A few weeks ago, while the final touches were still being put on the 2018 Global Retirement Index report from Natixis, Ed Farrington, the firm’s head of retirement, offered PLANSPONSOR a sneak peek at the results, which go live today.
Overall, Farrington said, an aging population seems to be the greatest challenge facing the retirement systems of developed nations. He pointed to the example of Japan—where 27% of people are already over the age of 65—as a bellwether for what the rest of the developed world can expect to experience in the coming decades, “so long as there is not a significant rethinking of the importance of immigration.” According to the data, without a major policy shift around immigration, Japan will reach 70 retirees per 100 workers as soon as 2050.
“The world has 7 billion people and the average life expectancy is 72 years today and may be as high as 100 for those born in the year 2000,” he warns. “That is fundamentally a new reality for the global retirement system to address.”
Of course, aging demographics are not the only challenge. Retirement security also depends on how nations address critical questions about income and wealth inequality, affordable and accessible healthcare, environmental quality and safety, and the long-term stability of increasingly interconnected financial systems.
The index rankings show countries in the top 10 typically achieved strong performance across all four sub-indices, which include Health, Finances in Retirement, Quality of Life, and Material Wellbeing. According to the report, the top-ranking Switzerland posted top 10 finishes in all four sub-indices, while high-ranking Norway and Canada have top 10 finishes in three of the four sub-indices. The remaining top nations mostly have two sub-indices finishing in the top 10, the report shows, while Australia is the only country in the leading group to have just one sub-index finish in the top 10.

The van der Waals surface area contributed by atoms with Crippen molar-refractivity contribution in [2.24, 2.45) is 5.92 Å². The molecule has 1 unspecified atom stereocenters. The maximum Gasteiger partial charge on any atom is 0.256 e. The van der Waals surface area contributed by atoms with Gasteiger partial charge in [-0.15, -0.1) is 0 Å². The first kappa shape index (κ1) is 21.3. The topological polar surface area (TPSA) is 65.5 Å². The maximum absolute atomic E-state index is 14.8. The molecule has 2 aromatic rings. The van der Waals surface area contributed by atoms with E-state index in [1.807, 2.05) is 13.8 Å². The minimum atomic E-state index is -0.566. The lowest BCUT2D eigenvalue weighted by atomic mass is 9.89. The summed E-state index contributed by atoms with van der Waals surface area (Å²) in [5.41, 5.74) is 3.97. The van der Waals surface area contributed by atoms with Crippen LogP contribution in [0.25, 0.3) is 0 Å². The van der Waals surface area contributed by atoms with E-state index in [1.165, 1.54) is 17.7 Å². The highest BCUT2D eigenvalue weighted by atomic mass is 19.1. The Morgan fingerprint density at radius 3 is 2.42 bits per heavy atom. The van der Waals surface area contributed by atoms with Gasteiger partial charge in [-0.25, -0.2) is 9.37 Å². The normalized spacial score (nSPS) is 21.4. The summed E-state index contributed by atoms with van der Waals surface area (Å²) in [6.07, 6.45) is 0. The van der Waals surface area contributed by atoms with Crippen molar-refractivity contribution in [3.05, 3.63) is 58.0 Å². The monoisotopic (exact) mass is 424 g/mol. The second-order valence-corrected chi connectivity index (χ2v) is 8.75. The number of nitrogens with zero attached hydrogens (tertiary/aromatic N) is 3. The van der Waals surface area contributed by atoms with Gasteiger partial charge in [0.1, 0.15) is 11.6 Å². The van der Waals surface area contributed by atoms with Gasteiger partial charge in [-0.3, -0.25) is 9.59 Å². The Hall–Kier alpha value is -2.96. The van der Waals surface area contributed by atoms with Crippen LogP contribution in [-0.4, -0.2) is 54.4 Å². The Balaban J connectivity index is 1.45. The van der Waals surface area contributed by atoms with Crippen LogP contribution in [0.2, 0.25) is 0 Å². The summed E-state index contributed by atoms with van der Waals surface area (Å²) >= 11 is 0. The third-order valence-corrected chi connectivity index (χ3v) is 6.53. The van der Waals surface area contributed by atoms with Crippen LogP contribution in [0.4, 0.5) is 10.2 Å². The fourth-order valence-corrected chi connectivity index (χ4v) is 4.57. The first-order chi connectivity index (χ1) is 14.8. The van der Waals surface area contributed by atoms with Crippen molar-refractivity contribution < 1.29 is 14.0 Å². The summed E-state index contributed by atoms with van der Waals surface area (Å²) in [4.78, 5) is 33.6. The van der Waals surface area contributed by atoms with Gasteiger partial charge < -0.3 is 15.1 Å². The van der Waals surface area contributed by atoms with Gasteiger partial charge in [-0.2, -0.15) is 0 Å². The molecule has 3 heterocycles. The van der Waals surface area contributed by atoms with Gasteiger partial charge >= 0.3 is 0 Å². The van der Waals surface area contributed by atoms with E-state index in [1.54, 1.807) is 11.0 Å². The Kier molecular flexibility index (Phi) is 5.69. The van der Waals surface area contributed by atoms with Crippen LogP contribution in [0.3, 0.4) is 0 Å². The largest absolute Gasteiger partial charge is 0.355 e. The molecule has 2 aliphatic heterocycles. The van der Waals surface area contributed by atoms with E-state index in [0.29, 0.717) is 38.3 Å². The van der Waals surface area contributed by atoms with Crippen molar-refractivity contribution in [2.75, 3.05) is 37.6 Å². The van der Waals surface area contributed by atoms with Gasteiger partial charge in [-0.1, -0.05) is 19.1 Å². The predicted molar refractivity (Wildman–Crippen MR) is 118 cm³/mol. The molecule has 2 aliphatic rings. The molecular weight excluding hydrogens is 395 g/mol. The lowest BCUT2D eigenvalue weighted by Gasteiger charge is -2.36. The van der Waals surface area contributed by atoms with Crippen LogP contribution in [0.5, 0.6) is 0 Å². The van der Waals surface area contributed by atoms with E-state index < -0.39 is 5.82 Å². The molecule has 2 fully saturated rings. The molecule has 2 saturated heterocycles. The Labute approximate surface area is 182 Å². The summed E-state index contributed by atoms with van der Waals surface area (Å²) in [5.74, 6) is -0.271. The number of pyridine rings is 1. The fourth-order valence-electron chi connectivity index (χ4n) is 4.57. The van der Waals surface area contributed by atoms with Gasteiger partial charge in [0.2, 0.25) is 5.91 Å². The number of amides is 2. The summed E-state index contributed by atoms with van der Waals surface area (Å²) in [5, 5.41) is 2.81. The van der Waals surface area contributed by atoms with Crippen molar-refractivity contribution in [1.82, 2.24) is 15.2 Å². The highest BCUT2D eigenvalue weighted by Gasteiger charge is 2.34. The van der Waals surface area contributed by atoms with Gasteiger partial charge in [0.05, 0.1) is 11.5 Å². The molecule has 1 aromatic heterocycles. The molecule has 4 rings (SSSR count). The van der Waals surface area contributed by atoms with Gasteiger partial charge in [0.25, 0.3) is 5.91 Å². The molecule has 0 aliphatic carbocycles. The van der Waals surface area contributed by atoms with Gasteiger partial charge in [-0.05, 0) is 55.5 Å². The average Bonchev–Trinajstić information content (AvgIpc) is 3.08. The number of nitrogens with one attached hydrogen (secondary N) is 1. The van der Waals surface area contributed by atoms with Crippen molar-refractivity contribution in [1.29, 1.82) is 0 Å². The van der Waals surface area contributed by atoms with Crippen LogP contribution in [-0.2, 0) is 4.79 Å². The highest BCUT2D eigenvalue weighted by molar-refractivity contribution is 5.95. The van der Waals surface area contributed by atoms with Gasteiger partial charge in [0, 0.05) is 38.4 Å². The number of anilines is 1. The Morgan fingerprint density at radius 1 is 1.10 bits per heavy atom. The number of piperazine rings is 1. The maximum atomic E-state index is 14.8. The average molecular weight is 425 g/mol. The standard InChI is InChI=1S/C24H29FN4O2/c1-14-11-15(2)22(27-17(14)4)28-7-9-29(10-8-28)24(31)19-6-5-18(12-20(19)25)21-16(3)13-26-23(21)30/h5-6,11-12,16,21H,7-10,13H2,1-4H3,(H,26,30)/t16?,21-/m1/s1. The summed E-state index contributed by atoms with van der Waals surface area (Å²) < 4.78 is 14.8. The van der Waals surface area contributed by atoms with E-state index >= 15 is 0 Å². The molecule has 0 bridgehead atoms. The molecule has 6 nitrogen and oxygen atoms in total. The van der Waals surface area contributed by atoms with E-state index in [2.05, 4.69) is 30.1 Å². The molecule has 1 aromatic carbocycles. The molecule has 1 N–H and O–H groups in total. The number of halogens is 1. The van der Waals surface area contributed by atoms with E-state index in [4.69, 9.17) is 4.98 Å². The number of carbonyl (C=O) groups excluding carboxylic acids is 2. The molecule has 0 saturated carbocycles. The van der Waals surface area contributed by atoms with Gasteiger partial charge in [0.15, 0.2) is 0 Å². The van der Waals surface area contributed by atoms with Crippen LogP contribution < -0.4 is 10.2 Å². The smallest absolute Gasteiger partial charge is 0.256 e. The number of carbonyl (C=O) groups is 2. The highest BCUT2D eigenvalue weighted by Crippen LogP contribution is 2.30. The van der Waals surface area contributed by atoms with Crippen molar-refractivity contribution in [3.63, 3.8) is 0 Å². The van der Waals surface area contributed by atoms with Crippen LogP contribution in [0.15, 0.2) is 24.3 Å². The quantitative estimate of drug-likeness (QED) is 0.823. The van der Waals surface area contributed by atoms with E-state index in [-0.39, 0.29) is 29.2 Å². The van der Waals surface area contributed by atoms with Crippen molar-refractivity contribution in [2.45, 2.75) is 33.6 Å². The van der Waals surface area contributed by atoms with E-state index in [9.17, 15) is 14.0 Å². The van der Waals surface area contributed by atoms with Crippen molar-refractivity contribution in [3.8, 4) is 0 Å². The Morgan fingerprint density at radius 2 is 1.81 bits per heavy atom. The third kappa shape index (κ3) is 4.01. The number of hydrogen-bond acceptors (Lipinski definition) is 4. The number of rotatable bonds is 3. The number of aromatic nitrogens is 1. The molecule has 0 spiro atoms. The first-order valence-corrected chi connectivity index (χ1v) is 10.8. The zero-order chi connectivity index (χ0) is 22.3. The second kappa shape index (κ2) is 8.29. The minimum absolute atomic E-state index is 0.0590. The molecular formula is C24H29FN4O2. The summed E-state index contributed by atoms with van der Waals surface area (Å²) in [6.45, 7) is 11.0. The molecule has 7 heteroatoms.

PLANPSONSOR: What are the main reasons why the U.S. has slipped yet again this year to reach 16th?
Farrington: We continue to age at a dramatic clip here in the U.S., as a society, and that is a big part of it. When we look at the number of workers that are paying into the U.S. system per the number of people who are retired, the ratio continues to get worse by the year. This is also true for pretty much all developed countries. The fact is already putting a huge pressure on our system and it will only get worse, here and globally.